Dark Comedy 'Suburbicon' Attempts to Debunk American Myths


Joel and Ethan Coen helped director George Clooney pen the script to his new film, Suburbicon, a quirky dark comedy about how all hell breaks loose in a quiet suburban neighborhood when a couple of cronies go after a seemingly straight-laced family man who owes their boss a ton of cash.

The Coens' quirky sensibilities can’t redeem the film, however, as it covers familiar territory and tries too hard to make a social statement.

It opens area-wide tomorrow.

The film begins innocently enough as its opening scene depicts a typical, serene day in Suburbicon, a nondescript 1950s American town where everyone drives some large shiny new car and lives in a cookie cutter home.

Gardner Lodge (Matt Damon), a suit-and-tie guy who lives in the neighborhood, gets a surprise visit from a couple of thugs one night. They rough up both him and his son Nicky (Noah Jupe) while killing his wife Rose (Julianne Moore). As a result, Noah’s aunt (Moore, again) must take responsibility for raising the child.

Gardner quickly realizes he has to sort things out with the mobster that’s trying to collect an overdue debt. The sudden appearance of a nosy insurance adjuster (Oscar Isaac) who questions whether Rose’s death was just a scheme to collect some life insurance doesn’t bode well for Gardner either. Gardner's seemingly idyllic life quickly unravels.

The original script for the movie dates back to the mid-’80s. Had it been made into a film back then, it would've certainly felt much fresher. As it stands now, it comes off as a lesser Fargo (it’s not better than the 1996 film or the recent TV series based on the film).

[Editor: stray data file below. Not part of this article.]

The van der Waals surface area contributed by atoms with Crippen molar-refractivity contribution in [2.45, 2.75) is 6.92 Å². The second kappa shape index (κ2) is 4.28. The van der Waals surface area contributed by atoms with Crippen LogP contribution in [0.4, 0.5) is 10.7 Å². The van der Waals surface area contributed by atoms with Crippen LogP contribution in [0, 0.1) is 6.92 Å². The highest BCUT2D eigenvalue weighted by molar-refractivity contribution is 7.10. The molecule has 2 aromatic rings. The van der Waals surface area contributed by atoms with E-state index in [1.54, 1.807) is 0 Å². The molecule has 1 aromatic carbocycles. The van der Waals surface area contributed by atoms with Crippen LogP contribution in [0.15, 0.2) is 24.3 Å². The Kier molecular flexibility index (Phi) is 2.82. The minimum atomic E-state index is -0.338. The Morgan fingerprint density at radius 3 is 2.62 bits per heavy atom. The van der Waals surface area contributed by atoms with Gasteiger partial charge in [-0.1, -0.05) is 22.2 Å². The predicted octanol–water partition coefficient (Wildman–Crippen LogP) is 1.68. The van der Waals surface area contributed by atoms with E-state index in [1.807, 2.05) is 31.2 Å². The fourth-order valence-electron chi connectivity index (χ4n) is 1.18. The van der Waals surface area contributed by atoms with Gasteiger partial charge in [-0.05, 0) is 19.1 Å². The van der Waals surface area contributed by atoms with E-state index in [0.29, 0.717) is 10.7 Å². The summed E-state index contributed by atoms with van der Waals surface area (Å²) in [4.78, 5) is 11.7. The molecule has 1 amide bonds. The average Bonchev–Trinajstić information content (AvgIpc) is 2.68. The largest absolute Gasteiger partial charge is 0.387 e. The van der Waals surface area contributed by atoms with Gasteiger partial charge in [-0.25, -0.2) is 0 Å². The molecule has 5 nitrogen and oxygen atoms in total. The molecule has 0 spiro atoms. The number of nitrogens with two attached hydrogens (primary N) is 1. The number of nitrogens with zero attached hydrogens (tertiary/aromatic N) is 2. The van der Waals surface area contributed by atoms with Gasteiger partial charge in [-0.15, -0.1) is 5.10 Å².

While Damon makes for a good misguided man, the character is so clueless and selfish that it becomes hard to root for him as he digs himself deeper and deeper into a hole.

The movie also features a parallel plot involving an African-American family that causes a ruckus by moving into the predominantly white neighborhood. Their presence alone causes a riot to break out, and police must construct a barricade to prevent a mob from destroying the family's house.

While the commentary on the latent racism found in 1950s American suburbs might be on point, it feels forced in this movie — and more than one critic has essentially called the movie a muddled mess.

The film isn’t as bad as early reviews would suggest — after a slow first half, the pace picks up in the second half. At that point, the movie becomes a bonafide thriller as the violence escalates and the body count rises while Gardner finds it increasingly difficult to shelter his family from his web of deception.  

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